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Supporting Dignity at Work with mediation

28 May 2019

Gemma Dale, University HR Policy and Engagement Manager, explains why mediation can be an effective option for addressing workplace problems

Dignity at Work

At the University, we are continuously striving to ensure we work in an environment in which bullying, harassment and discrimination are not tolerated.  

We have recently updated our Dignity at Work and Study (DaW) Policy and strengthened the services that help people take informal and formal action.  

Harassment Support Advisors are available to provide information and advice on the policy and we have increased the number of trained mediators available to support staff and students resolve conflict informally. 

What is mediation?

Mediation offers the opportunity for staff and students to ‘talk first’ to trained mediators and resolve conflict informally. It helps to encourage communication and establish long term, sustainable relationships, offering support to staff who need to have constructive conversations that might be too difficult to have alone. A mediation session involves exploring everyone’s issues and concerns, and employing problem-solving tactics to find solutions that will help people move forward with improved workplace relationships.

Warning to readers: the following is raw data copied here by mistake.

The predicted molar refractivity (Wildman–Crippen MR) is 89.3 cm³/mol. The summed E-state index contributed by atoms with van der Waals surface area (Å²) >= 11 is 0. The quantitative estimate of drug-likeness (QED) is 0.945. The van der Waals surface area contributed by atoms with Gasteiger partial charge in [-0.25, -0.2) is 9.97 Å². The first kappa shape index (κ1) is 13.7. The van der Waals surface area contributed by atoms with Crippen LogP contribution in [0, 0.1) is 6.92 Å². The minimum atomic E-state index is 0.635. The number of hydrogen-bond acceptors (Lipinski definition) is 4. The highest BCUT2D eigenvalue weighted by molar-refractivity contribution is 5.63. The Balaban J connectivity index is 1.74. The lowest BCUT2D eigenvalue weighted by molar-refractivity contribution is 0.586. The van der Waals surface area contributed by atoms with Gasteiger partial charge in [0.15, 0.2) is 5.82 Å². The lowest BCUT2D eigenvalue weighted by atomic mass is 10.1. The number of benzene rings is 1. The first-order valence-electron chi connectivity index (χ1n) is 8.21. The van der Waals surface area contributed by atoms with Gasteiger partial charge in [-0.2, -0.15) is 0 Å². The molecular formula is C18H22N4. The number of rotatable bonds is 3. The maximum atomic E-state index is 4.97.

Gemma Dale, University HR Policy and Engagement Manager, who co-ordinates the mediation service says: “We have always encouraged people to take an informal route to solving problems at work where they feel that they can.  Mediation is flexible and often quicker than formal processes. By helping staff to find solutions to address underlying causes of concern that may have been impacting them for some time, workplace stress can be significantly reduced.”

Our mediators 

  • The University’s internal volunteer mediation team has been supporting staff and students to resolve conflict for several years
  • All volunteers are fully qualified and undertake an accredited training programme to enable them to carry out internal mediations
  • Our mediators work in pairs to ensure that there is a breadth of skills and experience available in every mediation session

Mediation isn’t compulsory, and there are some types of work related problems that aren’t suitable for mediation – our mediators are trained to understand this. Colleagues will always have the option to raise workplace concerns through other methods such as the Dignity at Work Procedure.  

Don't be a bystander, call it out and report it.

If you or someone you know has experienced any form of harassment, discrimination or bullying you can report it anonymously or report it and get support from one of the University’s Harassment Support Advisors.  

For more information, visit: